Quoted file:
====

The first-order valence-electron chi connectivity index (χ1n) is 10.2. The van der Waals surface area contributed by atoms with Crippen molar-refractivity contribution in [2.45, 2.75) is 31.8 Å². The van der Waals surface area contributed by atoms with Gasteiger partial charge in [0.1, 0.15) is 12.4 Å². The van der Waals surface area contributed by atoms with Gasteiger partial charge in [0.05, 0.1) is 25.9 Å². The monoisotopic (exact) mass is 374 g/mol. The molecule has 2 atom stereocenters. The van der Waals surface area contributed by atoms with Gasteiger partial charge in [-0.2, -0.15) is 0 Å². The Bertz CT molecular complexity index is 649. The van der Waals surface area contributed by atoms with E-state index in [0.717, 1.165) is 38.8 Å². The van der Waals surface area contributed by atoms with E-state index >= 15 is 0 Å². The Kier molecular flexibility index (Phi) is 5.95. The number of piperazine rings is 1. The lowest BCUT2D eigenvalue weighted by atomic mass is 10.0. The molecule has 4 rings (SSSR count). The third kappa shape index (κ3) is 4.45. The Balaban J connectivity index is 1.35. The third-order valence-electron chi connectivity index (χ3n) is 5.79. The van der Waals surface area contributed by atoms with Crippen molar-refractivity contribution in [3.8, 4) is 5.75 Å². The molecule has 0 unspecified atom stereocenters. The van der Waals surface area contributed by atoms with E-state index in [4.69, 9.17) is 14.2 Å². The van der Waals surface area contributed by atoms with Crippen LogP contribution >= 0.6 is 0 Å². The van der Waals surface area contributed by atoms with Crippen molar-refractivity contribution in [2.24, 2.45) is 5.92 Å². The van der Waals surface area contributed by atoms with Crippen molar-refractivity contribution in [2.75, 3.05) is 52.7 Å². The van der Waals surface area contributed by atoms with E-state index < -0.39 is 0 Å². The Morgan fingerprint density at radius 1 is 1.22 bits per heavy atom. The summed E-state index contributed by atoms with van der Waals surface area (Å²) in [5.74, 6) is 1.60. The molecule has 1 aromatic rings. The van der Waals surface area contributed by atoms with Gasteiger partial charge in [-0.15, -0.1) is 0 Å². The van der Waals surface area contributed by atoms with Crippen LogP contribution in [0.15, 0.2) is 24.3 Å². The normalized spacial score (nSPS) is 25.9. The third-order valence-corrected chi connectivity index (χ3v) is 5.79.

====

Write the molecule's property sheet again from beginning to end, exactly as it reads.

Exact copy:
The first-order valence-electron chi connectivity index (χ1n) is 10.2. The van der Waals surface area contributed by atoms with Crippen molar-refractivity contribution in [2.45, 2.75) is 31.8 Å². The van der Waals surface area contributed by atoms with Gasteiger partial charge in [0.1, 0.15) is 12.4 Å². The van der Waals surface area contributed by atoms with Gasteiger partial charge in [0.05, 0.1) is 25.9 Å². The monoisotopic (exact) mass is 374 g/mol. The molecule has 2 atom stereocenters. The van der Waals surface area contributed by atoms with Gasteiger partial charge in [-0.2, -0.15) is 0 Å². The Bertz CT molecular complexity index is 649. The van der Waals surface area contributed by atoms with E-state index in [0.717, 1.165) is 38.8 Å². The van der Waals surface area contributed by atoms with E-state index >= 15 is 0 Å². The Kier molecular flexibility index (Phi) is 5.95. The number of piperazine rings is 1. The lowest BCUT2D eigenvalue weighted by atomic mass is 10.0. The molecule has 4 rings (SSSR count). The third kappa shape index (κ3) is 4.45. The Balaban J connectivity index is 1.35. The third-order valence-electron chi connectivity index (χ3n) is 5.79. The van der Waals surface area contributed by atoms with Crippen molar-refractivity contribution in [3.8, 4) is 5.75 Å². The molecule has 0 unspecified atom stereocenters. The van der Waals surface area contributed by atoms with E-state index in [4.69, 9.17) is 14.2 Å². The van der Waals surface area contributed by atoms with Crippen LogP contribution >= 0.6 is 0 Å². The van der Waals surface area contributed by atoms with Crippen molar-refractivity contribution in [2.24, 2.45) is 5.92 Å². The van der Waals surface area contributed by atoms with Crippen molar-refractivity contribution in [2.75, 3.05) is 52.7 Å². The van der Waals surface area contributed by atoms with E-state index < -0.39 is 0 Å². The Morgan fingerprint density at radius 1 is 1.22 bits per heavy atom. The summed E-state index contributed by atoms with van der Waals surface area (Å²) in [5.74, 6) is 1.60. The molecule has 1 aromatic rings. The van der Waals surface area contributed by atoms with Gasteiger partial charge in [-0.15, -0.1) is 0 Å². The van der Waals surface area contributed by atoms with Crippen LogP contribution in [0.15, 0.2) is 24.3 Å². The normalized spacial score (nSPS) is 25.9. The third-order valence-corrected chi connectivity index (χ3v) is 5.79.